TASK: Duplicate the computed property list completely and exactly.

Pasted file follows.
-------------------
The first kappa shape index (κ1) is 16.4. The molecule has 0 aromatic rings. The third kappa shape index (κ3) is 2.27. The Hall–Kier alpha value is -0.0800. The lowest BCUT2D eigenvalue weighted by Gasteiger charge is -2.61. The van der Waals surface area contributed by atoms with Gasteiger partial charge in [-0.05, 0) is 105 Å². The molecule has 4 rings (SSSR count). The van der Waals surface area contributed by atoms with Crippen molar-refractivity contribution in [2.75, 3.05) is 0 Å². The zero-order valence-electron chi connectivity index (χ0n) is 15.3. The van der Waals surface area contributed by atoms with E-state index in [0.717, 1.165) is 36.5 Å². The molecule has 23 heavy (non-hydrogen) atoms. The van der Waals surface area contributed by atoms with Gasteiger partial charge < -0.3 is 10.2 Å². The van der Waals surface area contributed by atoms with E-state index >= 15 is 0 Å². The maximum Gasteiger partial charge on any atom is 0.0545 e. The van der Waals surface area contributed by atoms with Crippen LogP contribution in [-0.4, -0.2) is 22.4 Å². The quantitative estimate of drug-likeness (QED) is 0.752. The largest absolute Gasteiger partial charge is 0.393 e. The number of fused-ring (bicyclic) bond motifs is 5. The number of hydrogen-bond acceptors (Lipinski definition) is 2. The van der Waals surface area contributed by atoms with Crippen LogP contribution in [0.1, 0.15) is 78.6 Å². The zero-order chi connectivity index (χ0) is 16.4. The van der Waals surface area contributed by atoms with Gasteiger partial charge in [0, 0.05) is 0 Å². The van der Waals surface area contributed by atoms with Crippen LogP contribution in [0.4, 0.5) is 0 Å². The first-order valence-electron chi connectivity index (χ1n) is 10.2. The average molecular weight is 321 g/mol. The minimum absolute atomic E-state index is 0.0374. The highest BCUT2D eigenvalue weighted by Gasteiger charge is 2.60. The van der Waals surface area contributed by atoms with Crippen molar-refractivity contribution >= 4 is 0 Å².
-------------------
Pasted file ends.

The first kappa shape index (κ1) is 16.4. The molecule has 0 aromatic rings. The third kappa shape index (κ3) is 2.27. The Hall–Kier alpha value is -0.0800. The lowest BCUT2D eigenvalue weighted by Gasteiger charge is -2.61. The van der Waals surface area contributed by atoms with Gasteiger partial charge in [-0.05, 0) is 105 Å². The molecule has 4 rings (SSSR count). The van der Waals surface area contributed by atoms with Crippen molar-refractivity contribution in [2.75, 3.05) is 0 Å². The zero-order valence-electron chi connectivity index (χ0n) is 15.3. The van der Waals surface area contributed by atoms with E-state index in [0.717, 1.165) is 36.5 Å². The molecule has 23 heavy (non-hydrogen) atoms. The van der Waals surface area contributed by atoms with Gasteiger partial charge < -0.3 is 10.2 Å². The van der Waals surface area contributed by atoms with E-state index >= 15 is 0 Å². The maximum Gasteiger partial charge on any atom is 0.0545 e. The van der Waals surface area contributed by atoms with Crippen LogP contribution in [-0.4, -0.2) is 22.4 Å². The quantitative estimate of drug-likeness (QED) is 0.752. The largest absolute Gasteiger partial charge is 0.393 e. The number of fused-ring (bicyclic) bond motifs is 5. The number of hydrogen-bond acceptors (Lipinski definition) is 2. The van der Waals surface area contributed by atoms with Crippen LogP contribution in [0.1, 0.15) is 78.6 Å². The zero-order chi connectivity index (χ0) is 16.4. The van der Waals surface area contributed by atoms with Gasteiger partial charge in [0, 0.05) is 0 Å². The van der Waals surface area contributed by atoms with Crippen LogP contribution in [0.4, 0.5) is 0 Å². The first-order valence-electron chi connectivity index (χ1n) is 10.2. The average molecular weight is 321 g/mol. The minimum absolute atomic E-state index is 0.0374. The highest BCUT2D eigenvalue weighted by Gasteiger charge is 2.60. The van der Waals surface area contributed by atoms with Crippen molar-refractivity contribution >= 4 is 0 Å².